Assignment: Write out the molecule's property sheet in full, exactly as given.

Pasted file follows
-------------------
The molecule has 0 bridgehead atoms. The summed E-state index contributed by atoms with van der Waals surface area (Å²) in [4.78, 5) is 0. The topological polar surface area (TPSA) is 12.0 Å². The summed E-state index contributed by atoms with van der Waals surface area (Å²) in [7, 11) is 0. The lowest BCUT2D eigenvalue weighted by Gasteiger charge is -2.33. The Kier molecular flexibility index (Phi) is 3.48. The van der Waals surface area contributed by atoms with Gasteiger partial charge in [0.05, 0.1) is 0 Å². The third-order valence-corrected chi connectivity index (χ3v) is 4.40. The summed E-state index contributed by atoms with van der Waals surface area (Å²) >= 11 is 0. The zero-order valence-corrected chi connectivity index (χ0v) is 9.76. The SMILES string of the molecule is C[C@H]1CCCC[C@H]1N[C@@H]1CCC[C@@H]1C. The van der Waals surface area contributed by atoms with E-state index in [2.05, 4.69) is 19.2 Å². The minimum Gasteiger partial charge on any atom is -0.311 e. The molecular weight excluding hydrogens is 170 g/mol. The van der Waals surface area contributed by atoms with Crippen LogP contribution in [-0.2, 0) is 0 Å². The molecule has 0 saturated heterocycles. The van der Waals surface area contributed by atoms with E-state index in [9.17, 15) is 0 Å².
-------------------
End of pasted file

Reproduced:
The molecule has 0 bridgehead atoms. The summed E-state index contributed by atoms with van der Waals surface area (Å²) in [4.78, 5) is 0. The topological polar surface area (TPSA) is 12.0 Å². The summed E-state index contributed by atoms with van der Waals surface area (Å²) in [7, 11) is 0. The lowest BCUT2D eigenvalue weighted by Gasteiger charge is -2.33. The Kier molecular flexibility index (Phi) is 3.48. The van der Waals surface area contributed by atoms with Gasteiger partial charge in [0.05, 0.1) is 0 Å². The third-order valence-corrected chi connectivity index (χ3v) is 4.40. The summed E-state index contributed by atoms with van der Waals surface area (Å²) >= 11 is 0. The zero-order valence-corrected chi connectivity index (χ0v) is 9.76. The SMILES string of the molecule is C[C@H]1CCCC[C@H]1N[C@@H]1CCC[C@@H]1C. The van der Waals surface area contributed by atoms with E-state index in [2.05, 4.69) is 19.2 Å². The minimum Gasteiger partial charge on any atom is -0.311 e. The molecular weight excluding hydrogens is 170 g/mol. The van der Waals surface area contributed by atoms with Crippen LogP contribution in [-0.2, 0) is 0 Å². The molecule has 0 saturated heterocycles. The van der Waals surface area contributed by atoms with E-state index in [9.17, 15) is 0 Å².